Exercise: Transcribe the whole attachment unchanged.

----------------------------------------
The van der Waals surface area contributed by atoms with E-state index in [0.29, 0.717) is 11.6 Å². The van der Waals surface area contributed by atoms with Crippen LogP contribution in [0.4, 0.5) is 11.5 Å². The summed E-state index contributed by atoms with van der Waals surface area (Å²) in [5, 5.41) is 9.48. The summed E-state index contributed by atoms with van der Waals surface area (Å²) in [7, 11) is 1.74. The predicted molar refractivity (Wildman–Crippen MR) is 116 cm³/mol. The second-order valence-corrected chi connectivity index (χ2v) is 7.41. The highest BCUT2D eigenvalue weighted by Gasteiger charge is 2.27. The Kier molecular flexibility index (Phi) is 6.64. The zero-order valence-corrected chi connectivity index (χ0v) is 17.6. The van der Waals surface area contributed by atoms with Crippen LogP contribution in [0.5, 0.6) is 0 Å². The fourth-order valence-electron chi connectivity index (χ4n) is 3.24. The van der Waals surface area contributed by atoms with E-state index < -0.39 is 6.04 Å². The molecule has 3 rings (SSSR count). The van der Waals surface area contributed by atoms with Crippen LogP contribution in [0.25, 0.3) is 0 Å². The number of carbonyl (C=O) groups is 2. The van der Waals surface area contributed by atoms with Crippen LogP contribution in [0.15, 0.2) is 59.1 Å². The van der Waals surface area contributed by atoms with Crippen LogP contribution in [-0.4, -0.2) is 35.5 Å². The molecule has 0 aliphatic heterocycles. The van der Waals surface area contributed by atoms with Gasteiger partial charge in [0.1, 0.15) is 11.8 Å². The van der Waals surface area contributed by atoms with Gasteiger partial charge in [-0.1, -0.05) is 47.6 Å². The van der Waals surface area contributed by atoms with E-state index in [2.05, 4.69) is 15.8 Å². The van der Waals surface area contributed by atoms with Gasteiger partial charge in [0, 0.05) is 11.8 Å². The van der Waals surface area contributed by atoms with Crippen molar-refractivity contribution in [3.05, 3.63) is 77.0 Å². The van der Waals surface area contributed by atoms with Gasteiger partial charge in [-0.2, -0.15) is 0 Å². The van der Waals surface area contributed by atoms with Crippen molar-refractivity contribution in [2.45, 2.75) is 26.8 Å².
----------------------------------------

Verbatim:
The van der Waals surface area contributed by atoms with E-state index in [0.29, 0.717) is 11.6 Å². The van der Waals surface area contributed by atoms with Crippen LogP contribution in [0.4, 0.5) is 11.5 Å². The summed E-state index contributed by atoms with van der Waals surface area (Å²) in [5, 5.41) is 9.48. The summed E-state index contributed by atoms with van der Waals surface area (Å²) in [7, 11) is 1.74. The predicted molar refractivity (Wildman–Crippen MR) is 116 cm³/mol. The second-order valence-corrected chi connectivity index (χ2v) is 7.41. The highest BCUT2D eigenvalue weighted by Gasteiger charge is 2.27. The Kier molecular flexibility index (Phi) is 6.64. The zero-order valence-corrected chi connectivity index (χ0v) is 17.6. The van der Waals surface area contributed by atoms with Crippen LogP contribution in [0.5, 0.6) is 0 Å². The fourth-order valence-electron chi connectivity index (χ4n) is 3.24. The van der Waals surface area contributed by atoms with E-state index < -0.39 is 6.04 Å². The molecule has 3 rings (SSSR count). The van der Waals surface area contributed by atoms with Crippen LogP contribution in [0.25, 0.3) is 0 Å². The number of carbonyl (C=O) groups is 2. The van der Waals surface area contributed by atoms with Crippen LogP contribution in [0.15, 0.2) is 59.1 Å². The van der Waals surface area contributed by atoms with Crippen LogP contribution in [-0.4, -0.2) is 35.5 Å². The molecule has 0 aliphatic heterocycles. The van der Waals surface area contributed by atoms with Gasteiger partial charge in [0.1, 0.15) is 11.8 Å². The van der Waals surface area contributed by atoms with Gasteiger partial charge in [-0.1, -0.05) is 47.6 Å². The van der Waals surface area contributed by atoms with E-state index in [2.05, 4.69) is 15.8 Å². The van der Waals surface area contributed by atoms with Gasteiger partial charge in [0, 0.05) is 11.8 Å². The van der Waals surface area contributed by atoms with Crippen molar-refractivity contribution in [3.05, 3.63) is 77.0 Å². The van der Waals surface area contributed by atoms with Gasteiger partial charge in [-0.2, -0.15) is 0 Å². The van der Waals surface area contributed by atoms with Crippen molar-refractivity contribution in [2.45, 2.75) is 26.8 Å².